In other studies, various µ-opioid receptor agonists showed marked antinociceptive properties both in an acute thermal test and in models of peripheral and central neuropathic pain. These observations suggest that relatively minor changes in µ-opioid receptor-mediated signalling occur upon injury in these models. The current results are contrary, at least in part, with reported opioid efficacy in corresponding clinical neuropathic pain conditions of peripheral and central aetiology, where opioids have been reported to be more efficacious against peripheral rather than central neuropathic pain.
The anticonvulsant gabapentin, which is widely used in the clinical treatment of various types of neuropathic pain syndromes, was in the present study observed to alleviate mechanical allodynia, but not mechanical hyperalgesia and cold allodynia in SNI animals. Gabapentin has been reported to alleviate these pain-related behaviours in other animal models of peripheral nerve injury, reinforcing the distinct pharmacological profile of the SNI model.
Finally, in an attempt to explore the role of neurotrophic factors in the SNI model based on recently published favourable findings in a related model of neuropathic pain, the GDNF receptor agonist artemin was chronically administered to SNI animals. However, artemin had no effect on the post-injury expression of pain-related behaviours further supporting the distinct aetiological profile of the SNI model. However, technical limitations of this particular study may also have contributed to these negative findings.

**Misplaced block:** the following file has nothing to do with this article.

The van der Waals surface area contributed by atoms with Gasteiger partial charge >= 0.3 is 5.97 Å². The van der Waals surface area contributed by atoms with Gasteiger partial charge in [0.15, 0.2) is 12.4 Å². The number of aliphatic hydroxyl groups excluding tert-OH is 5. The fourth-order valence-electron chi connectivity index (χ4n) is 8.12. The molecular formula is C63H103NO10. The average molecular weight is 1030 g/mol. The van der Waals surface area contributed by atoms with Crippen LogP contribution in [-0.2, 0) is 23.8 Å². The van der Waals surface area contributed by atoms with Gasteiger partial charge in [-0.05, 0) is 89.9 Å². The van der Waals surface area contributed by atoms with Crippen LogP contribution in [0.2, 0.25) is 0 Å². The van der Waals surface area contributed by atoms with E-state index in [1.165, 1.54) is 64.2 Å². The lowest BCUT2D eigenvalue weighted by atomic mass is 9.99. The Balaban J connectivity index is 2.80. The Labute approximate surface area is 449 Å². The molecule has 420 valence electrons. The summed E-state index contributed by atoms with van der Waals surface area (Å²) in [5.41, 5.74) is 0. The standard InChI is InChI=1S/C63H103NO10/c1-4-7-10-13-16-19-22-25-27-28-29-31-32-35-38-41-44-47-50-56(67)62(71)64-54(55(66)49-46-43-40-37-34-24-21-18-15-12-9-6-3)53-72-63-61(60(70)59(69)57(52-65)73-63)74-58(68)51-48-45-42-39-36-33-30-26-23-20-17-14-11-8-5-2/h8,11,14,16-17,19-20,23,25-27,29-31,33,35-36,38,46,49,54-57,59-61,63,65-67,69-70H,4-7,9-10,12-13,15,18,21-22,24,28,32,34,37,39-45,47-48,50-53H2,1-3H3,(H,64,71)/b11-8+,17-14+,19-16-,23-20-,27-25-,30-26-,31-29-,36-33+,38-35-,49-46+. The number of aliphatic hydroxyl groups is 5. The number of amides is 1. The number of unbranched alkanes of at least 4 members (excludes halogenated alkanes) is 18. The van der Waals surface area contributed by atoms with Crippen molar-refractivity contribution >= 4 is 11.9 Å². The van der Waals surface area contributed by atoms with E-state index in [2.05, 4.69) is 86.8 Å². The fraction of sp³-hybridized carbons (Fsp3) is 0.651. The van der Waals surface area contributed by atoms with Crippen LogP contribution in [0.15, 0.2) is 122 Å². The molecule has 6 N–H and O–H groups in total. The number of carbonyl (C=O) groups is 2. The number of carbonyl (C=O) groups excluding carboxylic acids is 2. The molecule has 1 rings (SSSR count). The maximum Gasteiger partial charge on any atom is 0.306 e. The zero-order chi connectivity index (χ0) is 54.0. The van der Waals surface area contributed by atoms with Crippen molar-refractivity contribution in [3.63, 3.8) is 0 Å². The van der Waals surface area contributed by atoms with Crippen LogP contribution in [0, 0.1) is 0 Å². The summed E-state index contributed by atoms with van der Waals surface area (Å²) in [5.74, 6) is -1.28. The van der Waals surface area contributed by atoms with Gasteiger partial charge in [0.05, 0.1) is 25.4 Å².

In the clinical setting neuropathic pain conditions encompass a range
of heterogeneous patient populations in terms of pain symptomatology,
which are variably responsive to analgesic intervention strategies. Thus,
the use of the SNI model, which has a distinct pharmacological profile
to a range of analgesic compounds, together with other established animal
models of peripheral neuropathic pain might be expected to better contribute
to the development of novel analgesic compounds for the treatment of neuropathic